Tehran, Beijing to Sign Arak Reactor Deal

Tehran, Beijing to Sign Arak Reactor Deal
Tehran, Beijing to Sign Arak Reactor Deal

Beijing said Iranian and Chinese companies will sign the first commercial contracts to redesign the Arak heavy water nuclear reactor in central Iran by Sunday. Chinese Foreign Ministry Spokesman Lu Kang told a daily news briefing on Thursday that the accords would be inked in Vienna on Sunday, with initial agreements having already been reached in Beijing, Press TV reported.

He described the contracts as an important part of the 2015 Iran nuclear deal, dubbed the Joint Comprehensive Plan of Action.

Lu said China and the US jointly headed the working group on the Arak project, adding that smooth progress had been made on the plan.

"The signing of this contract will create good conditions for substantively starting the redesign project," he said. The 40-megawatt Arak reactor is intended to produce isotopes for cancer and other medical treatments. Iran is redesigning the planned research reactor to sharply cut its potential output of plutonium.

Iran has removed the sensitive core of the reactor and UN inspectors have visited the site to verify the move, which is crucial for the implementation of JCPOA. Iran and P5+1—the United States, Britain, France, China and Russia plus Germany—signed the nuclear accord on July 14, 2015, and started implementing it on January 16, 2016.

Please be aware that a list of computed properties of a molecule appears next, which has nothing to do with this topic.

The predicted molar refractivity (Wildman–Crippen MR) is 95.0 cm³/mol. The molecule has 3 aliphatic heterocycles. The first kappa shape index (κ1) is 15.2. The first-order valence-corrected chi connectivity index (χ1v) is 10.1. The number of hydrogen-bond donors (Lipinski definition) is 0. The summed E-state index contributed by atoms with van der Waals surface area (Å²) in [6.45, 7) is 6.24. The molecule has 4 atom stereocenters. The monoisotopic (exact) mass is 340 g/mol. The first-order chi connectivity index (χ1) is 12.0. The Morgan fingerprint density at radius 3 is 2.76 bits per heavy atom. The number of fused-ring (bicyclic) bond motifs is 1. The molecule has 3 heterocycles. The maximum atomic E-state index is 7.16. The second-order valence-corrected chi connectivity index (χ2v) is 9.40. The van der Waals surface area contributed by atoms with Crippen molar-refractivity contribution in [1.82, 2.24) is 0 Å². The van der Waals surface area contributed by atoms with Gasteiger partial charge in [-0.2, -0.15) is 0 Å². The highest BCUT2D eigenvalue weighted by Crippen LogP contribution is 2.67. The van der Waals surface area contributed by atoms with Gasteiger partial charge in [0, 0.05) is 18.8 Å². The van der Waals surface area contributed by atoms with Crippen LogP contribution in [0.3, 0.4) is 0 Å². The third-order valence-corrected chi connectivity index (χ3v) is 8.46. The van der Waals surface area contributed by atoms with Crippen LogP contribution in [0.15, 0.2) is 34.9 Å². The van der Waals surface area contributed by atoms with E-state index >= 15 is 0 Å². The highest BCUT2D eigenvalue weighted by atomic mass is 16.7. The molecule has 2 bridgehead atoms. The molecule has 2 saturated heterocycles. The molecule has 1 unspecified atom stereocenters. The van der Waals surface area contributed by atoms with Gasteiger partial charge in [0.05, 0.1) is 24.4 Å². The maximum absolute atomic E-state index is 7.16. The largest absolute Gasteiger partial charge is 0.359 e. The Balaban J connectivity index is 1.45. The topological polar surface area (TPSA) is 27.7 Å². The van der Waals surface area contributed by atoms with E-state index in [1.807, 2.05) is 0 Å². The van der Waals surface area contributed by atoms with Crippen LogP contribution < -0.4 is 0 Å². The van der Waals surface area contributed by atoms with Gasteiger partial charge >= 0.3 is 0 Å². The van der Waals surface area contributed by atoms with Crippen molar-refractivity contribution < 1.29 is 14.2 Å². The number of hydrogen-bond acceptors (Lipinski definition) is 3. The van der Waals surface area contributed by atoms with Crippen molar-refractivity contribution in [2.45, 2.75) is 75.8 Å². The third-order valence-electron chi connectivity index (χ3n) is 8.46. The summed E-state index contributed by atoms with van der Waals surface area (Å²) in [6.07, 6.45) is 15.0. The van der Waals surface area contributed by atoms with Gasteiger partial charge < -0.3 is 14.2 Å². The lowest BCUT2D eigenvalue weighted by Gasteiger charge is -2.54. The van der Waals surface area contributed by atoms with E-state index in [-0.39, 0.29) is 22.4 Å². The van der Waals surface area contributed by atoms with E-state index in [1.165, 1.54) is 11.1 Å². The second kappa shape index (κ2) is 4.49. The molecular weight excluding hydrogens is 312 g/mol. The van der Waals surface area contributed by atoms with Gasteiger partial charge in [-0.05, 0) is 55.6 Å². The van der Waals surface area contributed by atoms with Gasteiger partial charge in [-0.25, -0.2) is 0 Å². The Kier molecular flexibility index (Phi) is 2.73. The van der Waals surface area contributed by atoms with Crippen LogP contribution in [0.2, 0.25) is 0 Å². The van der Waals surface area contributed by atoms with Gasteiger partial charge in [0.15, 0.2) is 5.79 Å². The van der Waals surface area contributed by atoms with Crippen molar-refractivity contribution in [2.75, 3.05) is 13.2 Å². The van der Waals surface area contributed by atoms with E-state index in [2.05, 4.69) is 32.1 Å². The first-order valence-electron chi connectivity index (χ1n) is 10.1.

Under the agreement, limits were placed on Iran's nuclear activities in exchange for, among other things, the removal of all nuclear-related sanctions against the Islamic Republic. The UN Security Council later unanimously endorsed a resolution that effectively turned JCPOA into international law.

The Chinese diplomat also hoped that parties to the pact would appropriately handle disagreements and ensure that the deal was fully enforced. The administration of US President Donald Trump has adopted a hostile stance on Iran and is currently undertaking a review of the US policy on Iran.

On Tuesday, US Secretary of State Rex Tillerson acknowledged that Iran was complying with the nuclear deal, claiming, however, that the JCPOA had merely "delayed Iran's goal of becoming a nuclear state", a charge vehemently denied by Tehran.


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